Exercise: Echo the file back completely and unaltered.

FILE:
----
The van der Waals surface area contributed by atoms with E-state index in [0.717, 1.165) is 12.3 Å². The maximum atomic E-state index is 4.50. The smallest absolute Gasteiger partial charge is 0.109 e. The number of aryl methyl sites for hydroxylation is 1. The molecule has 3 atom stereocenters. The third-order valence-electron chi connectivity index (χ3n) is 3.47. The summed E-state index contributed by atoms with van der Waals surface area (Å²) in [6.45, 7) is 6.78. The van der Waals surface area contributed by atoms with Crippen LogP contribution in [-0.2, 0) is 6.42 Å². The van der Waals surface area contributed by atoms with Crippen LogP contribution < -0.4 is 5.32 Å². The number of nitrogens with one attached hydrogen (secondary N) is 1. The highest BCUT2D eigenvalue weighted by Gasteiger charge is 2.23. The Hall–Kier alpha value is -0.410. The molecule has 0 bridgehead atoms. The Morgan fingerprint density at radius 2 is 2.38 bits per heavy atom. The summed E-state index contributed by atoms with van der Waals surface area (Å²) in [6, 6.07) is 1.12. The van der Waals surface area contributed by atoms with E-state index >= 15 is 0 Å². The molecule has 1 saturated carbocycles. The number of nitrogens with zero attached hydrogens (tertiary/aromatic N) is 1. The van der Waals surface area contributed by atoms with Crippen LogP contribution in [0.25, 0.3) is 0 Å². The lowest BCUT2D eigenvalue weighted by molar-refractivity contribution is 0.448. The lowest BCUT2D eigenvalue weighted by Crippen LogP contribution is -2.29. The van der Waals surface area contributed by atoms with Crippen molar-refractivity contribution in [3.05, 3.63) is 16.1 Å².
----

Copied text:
The van der Waals surface area contributed by atoms with E-state index in [0.717, 1.165) is 12.3 Å². The maximum atomic E-state index is 4.50. The smallest absolute Gasteiger partial charge is 0.109 e. The number of aryl methyl sites for hydroxylation is 1. The molecule has 3 atom stereocenters. The third-order valence-electron chi connectivity index (χ3n) is 3.47. The summed E-state index contributed by atoms with van der Waals surface area (Å²) in [6.45, 7) is 6.78. The van der Waals surface area contributed by atoms with Crippen LogP contribution in [-0.2, 0) is 6.42 Å². The van der Waals surface area contributed by atoms with Crippen LogP contribution < -0.4 is 5.32 Å². The number of nitrogens with one attached hydrogen (secondary N) is 1. The highest BCUT2D eigenvalue weighted by Gasteiger charge is 2.23. The Hall–Kier alpha value is -0.410. The molecule has 0 bridgehead atoms. The Morgan fingerprint density at radius 2 is 2.38 bits per heavy atom. The summed E-state index contributed by atoms with van der Waals surface area (Å²) in [6, 6.07) is 1.12. The van der Waals surface area contributed by atoms with E-state index >= 15 is 0 Å². The molecule has 1 saturated carbocycles. The number of nitrogens with zero attached hydrogens (tertiary/aromatic N) is 1. The van der Waals surface area contributed by atoms with Crippen LogP contribution in [0.25, 0.3) is 0 Å². The lowest BCUT2D eigenvalue weighted by molar-refractivity contribution is 0.448. The lowest BCUT2D eigenvalue weighted by Crippen LogP contribution is -2.29. The van der Waals surface area contributed by atoms with Crippen molar-refractivity contribution in [3.05, 3.63) is 16.1 Å².